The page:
Saturday was jam-packed with lectures, panel discussions and readings and I am still trying to process it all. Lasting from 10 in the morning to around 6:30 in the evening, the festival started with the futurist and professor of management, Nat Irvin II, discussing the importance of futuristic thinking. His son is actually Nat Irvin III, who works with Janelle Monae in the Wondaland Arts Society. Irvin, who is blind in one eye, asked us whether or not we were thrivals, people who thought about and learned about the future. Going through the history of technological and scientific advancement of the world, he said we have come to the hybrid age, where man and machine are coming together. He said we have also come to an age where we have to pay attention more to ourselves because we have such a major effect on the rest of the world. Next, he gave us a quiz to see how much we knew about the world and what has already happened and it was an eye opener. So much of the things that we thought would have happened in the future has already happened and ideas that we thought would never have happened have already come to pass or are in question. The whole discussion culminated in him asking us to change our view of the future and identity, and using vision, insight and connecting with other’s ideas to open our eyes to the future. Read his work, “The Arrival of Thrivals.”
Then the panel discussions began. The first one was with writer Marcus Dowling, comedian Elon James White, musician Vernon Reid (check out his podcast with W. Kamau Bell, “The Field Negro Guide to Arts and Culture“) , playwright Dominique Morrisseau and writer Sierra Mcclain. Their topic was how to be progressive and still pay rent, focusing on how to insert oneself into a capitalistic economic structure, which doesn’t seem to be going anywhere, and still be true to onself. The panelists discussed the importance of stronger lines of communication between independents, being stubborn and passionate, thinking outside the box, accepting failures, connecting with audiences and supporters and using the basics of business, like marketing and planning but tailoring them to your business. Also, the panel mentioned that the audiences’ have a responsibility to support the artists with monetary support beause as White said, “I gotta eat.”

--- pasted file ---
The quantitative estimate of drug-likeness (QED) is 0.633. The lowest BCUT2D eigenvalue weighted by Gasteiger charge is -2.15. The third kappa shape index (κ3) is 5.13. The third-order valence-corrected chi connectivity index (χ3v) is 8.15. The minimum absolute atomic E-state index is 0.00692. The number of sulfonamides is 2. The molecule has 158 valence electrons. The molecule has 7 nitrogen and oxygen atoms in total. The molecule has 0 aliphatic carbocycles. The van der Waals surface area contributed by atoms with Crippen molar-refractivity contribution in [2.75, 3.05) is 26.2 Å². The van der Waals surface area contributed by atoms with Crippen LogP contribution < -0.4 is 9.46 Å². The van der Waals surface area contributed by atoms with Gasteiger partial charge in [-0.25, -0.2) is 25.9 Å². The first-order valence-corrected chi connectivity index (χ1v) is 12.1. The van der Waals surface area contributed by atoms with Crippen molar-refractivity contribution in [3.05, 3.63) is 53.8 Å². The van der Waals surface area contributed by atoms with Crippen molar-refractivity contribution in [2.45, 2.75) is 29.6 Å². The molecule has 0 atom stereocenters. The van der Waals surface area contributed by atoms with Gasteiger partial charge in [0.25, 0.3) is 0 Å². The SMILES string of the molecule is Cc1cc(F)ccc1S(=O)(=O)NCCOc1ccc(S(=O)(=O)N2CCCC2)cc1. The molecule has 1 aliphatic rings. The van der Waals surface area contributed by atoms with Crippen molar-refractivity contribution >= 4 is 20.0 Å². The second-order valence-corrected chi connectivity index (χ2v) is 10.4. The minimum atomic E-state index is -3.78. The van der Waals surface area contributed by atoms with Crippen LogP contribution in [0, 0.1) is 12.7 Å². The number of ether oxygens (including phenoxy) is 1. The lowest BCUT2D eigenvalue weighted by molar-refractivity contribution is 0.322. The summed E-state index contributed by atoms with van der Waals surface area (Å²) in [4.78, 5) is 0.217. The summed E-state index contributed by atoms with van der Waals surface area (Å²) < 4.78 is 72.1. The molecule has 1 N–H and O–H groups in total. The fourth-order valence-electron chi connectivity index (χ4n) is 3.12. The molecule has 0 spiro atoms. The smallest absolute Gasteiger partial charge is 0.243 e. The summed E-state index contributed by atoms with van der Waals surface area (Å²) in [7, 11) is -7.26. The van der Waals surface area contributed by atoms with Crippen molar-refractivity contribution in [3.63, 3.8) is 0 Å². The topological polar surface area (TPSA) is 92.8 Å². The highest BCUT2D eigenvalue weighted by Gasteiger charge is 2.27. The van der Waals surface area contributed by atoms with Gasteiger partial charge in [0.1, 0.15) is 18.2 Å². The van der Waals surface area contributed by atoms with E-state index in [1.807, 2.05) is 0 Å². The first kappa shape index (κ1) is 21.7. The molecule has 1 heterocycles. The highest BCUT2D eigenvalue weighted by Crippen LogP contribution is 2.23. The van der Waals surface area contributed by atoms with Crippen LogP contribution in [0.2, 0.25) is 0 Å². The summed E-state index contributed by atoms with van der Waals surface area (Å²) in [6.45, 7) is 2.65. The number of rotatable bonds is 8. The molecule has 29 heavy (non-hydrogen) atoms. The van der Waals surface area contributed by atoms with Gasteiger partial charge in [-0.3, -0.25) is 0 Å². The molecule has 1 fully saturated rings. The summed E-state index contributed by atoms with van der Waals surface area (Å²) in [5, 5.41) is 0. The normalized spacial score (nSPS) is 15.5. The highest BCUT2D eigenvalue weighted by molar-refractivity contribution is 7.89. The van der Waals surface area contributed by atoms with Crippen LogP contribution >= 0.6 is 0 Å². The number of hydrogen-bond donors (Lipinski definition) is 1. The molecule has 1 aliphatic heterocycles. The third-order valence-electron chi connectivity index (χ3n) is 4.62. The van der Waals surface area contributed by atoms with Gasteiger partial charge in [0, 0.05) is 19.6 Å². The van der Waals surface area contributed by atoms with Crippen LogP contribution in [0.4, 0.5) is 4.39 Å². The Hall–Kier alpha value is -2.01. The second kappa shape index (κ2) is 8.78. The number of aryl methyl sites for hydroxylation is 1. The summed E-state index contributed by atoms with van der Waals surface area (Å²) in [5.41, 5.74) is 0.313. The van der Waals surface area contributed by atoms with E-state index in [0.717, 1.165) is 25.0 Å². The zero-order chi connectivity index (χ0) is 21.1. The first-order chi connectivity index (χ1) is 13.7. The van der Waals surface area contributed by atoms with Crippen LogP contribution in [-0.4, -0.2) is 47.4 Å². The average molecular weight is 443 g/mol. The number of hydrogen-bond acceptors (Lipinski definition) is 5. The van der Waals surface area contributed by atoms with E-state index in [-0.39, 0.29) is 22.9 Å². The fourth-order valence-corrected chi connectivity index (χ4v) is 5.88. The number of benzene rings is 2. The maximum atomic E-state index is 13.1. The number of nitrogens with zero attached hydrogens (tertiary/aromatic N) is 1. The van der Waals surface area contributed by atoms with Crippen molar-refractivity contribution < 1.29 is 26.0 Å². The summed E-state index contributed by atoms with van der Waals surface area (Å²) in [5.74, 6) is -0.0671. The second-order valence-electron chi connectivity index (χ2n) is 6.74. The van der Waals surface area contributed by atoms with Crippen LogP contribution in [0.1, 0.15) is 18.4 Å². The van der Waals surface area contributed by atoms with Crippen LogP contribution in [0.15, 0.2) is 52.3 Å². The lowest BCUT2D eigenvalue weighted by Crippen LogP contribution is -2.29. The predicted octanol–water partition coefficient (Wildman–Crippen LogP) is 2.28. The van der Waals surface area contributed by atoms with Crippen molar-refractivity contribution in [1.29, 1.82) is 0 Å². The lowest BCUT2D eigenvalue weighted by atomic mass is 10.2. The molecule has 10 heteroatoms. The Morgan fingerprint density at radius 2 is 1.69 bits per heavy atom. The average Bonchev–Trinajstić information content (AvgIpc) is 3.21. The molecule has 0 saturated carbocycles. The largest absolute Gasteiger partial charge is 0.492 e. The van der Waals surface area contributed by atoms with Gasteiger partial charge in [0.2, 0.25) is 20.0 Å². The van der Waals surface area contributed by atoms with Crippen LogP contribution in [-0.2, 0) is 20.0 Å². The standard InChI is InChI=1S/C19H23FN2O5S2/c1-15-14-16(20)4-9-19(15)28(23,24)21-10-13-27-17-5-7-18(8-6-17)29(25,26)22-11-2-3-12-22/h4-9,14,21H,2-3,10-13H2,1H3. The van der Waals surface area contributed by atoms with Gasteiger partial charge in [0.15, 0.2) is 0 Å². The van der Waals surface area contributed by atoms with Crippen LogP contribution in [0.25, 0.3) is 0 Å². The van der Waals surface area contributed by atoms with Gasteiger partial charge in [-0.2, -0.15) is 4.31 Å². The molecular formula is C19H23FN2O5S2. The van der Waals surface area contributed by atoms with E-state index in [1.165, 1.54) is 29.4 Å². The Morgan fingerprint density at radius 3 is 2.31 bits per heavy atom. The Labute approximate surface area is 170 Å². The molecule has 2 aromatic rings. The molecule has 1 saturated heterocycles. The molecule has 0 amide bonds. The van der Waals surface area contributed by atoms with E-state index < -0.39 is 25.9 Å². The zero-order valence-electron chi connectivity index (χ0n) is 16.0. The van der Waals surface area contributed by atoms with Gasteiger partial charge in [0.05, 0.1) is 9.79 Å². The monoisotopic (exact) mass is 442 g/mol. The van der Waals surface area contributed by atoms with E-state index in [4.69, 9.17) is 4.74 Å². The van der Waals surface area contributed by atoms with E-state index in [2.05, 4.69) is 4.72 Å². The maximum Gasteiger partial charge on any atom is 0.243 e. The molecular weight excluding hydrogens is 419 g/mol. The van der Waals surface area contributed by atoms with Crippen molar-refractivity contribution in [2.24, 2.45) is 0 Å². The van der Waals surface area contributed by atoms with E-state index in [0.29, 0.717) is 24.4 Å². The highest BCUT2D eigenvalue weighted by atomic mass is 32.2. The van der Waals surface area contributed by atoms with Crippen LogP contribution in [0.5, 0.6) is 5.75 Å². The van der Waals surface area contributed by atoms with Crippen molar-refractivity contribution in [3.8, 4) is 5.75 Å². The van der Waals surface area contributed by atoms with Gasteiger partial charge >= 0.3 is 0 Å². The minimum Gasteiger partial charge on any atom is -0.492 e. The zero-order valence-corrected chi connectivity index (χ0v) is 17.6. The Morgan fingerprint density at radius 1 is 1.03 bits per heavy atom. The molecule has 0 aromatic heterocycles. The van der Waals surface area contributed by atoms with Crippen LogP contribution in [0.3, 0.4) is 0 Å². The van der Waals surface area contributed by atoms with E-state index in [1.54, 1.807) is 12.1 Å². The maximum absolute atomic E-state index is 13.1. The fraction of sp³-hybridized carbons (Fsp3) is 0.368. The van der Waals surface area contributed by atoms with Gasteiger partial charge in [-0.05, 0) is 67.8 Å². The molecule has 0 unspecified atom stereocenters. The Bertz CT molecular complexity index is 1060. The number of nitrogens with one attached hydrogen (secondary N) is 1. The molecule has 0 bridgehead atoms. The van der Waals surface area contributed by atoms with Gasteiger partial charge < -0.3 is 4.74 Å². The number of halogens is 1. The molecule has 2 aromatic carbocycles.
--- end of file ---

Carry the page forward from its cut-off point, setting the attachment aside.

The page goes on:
Next, was a reading to promote the New Black Fest, called the Black Literature ringshout. Axel Avin, Jr. read a passage called “I’d Rather Go Blind” from the book A Taste of Honey by Jabari Asim.The next lecture was from DJ 2-tone Jones and his work on the “Shaolin Jazz” project (more on that later this week) in which he combined the vocals of the Wu-tang Clan with Jazz samples. He spoke about how the project originated Gerald Watson’s project,” The Classic Series,” and the various parallels between hip-hop and jazz. After, poet Tyehimba Jess did a fascinating presentation of his arabic poetic form, ghazal, based on the two minstrel performers, George Walker and Bert Williams.